Statistically, about 25 percent of the mouse pups will inherit both copies of the knocked out gene, while their littermates will have only one copy and be heterozygous, or normal. The knockout mice and the healthy littermates will both undergo a battery of more than 400 phenotype measurements at multiple times during their lives. Tests will include X-ray imaging, magnetic resonance imaging (MRI), blood exams, balance tests, and urine and fecal analysis, to name a few. Both the knockout and normal phenotype data will be made available through the KOMP2 data coordination center so that researchers who acquire and study the knockout mice can compare various phenotypes.
“We want to characterize each line of mice broadly with no assumptions about what the gene is or is not doing,” said IMPC Executive Director Mark Moore, Ph.D. “If you think of the function of a gene as a needle in a haystack, we’re removing the haystack so you can see what the needle does.”
At the end of the initial five years of the effort, the NIH and IMPC will evaluate the usefulness of the resource to the research community. If the evaluation is a positive one, both efforts may scale up to create and phenotype a total of 12,000 more knockout mice.
Once each knockout mouse is phenotyped, researchers can obtain information on what knockout mouse lines are available and how to order them from the University of California Davis KOMP Repository.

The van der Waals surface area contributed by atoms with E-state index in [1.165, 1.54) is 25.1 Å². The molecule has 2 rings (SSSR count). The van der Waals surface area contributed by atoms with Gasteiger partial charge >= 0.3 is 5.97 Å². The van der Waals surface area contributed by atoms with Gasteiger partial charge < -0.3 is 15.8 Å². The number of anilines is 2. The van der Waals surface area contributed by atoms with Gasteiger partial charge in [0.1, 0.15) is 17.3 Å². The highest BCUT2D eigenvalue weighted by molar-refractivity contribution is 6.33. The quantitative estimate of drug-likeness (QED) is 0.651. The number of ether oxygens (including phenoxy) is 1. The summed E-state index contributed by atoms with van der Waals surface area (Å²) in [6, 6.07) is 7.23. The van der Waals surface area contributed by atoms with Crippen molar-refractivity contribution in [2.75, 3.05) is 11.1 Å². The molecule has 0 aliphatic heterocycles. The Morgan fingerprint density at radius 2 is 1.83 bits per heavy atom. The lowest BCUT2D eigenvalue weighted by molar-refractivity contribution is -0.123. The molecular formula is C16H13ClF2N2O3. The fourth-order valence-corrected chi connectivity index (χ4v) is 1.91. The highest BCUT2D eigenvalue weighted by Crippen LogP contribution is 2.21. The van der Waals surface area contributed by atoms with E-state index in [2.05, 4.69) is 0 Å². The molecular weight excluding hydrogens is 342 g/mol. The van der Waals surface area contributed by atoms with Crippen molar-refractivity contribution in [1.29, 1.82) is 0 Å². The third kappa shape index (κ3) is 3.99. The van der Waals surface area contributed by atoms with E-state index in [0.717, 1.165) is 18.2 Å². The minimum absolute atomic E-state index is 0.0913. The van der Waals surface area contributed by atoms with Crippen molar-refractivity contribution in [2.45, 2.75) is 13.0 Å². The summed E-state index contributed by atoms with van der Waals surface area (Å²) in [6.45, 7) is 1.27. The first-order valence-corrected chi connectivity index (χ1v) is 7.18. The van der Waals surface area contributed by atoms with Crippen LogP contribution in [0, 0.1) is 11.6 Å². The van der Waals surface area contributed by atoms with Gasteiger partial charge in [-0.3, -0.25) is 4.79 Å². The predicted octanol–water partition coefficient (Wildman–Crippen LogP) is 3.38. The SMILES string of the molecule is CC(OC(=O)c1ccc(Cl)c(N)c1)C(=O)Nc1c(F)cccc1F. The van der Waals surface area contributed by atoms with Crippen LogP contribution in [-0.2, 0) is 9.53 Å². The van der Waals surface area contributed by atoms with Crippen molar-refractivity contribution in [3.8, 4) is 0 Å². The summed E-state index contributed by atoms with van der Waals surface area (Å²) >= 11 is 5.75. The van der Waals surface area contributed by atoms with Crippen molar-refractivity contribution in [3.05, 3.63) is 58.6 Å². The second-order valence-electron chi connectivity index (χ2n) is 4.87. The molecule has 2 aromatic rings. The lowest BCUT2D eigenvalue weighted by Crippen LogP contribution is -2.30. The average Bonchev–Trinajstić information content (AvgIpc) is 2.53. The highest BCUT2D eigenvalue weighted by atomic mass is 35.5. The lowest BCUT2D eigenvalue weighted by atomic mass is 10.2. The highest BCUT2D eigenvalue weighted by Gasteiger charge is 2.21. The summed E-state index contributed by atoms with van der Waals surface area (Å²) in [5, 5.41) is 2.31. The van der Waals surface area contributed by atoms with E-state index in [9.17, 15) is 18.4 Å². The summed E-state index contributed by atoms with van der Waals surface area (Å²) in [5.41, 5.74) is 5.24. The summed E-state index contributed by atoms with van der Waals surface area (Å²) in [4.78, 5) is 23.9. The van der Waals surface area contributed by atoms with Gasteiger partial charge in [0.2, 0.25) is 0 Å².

To access the IKMC Web portal, please go to www.knockoutmouse.org.
The 18 NIH institutes, centers and offices contributing to the Knockout Mouse Project are: the NIH Office of Strategic Coordination/Common Fund; NCRR; the National Eye Institute; NHGRI; the National Heart, Lung and Blood Institute; the National Institute on Aging; the National Institute of Alcohol Abuse and Alcoholism; the National Institute of Arthritis and Musculoskeletal and Skin Diseases; the Eunice Kennedy Shriver National Institute of Child Health and Human Development; NIDCD; the National Institute of Dental and Craniofacial Research; the National Institute of Environmental Health Sciences; the National Institute of General Medical Sciences; the National Institute of Mental Health; the National Institute of Neurological Disorders and Stroke; the National Institute of Diabetes and Digestive and Kidney Diseases; the National Cancer Institute; and the Office of AIDS Research.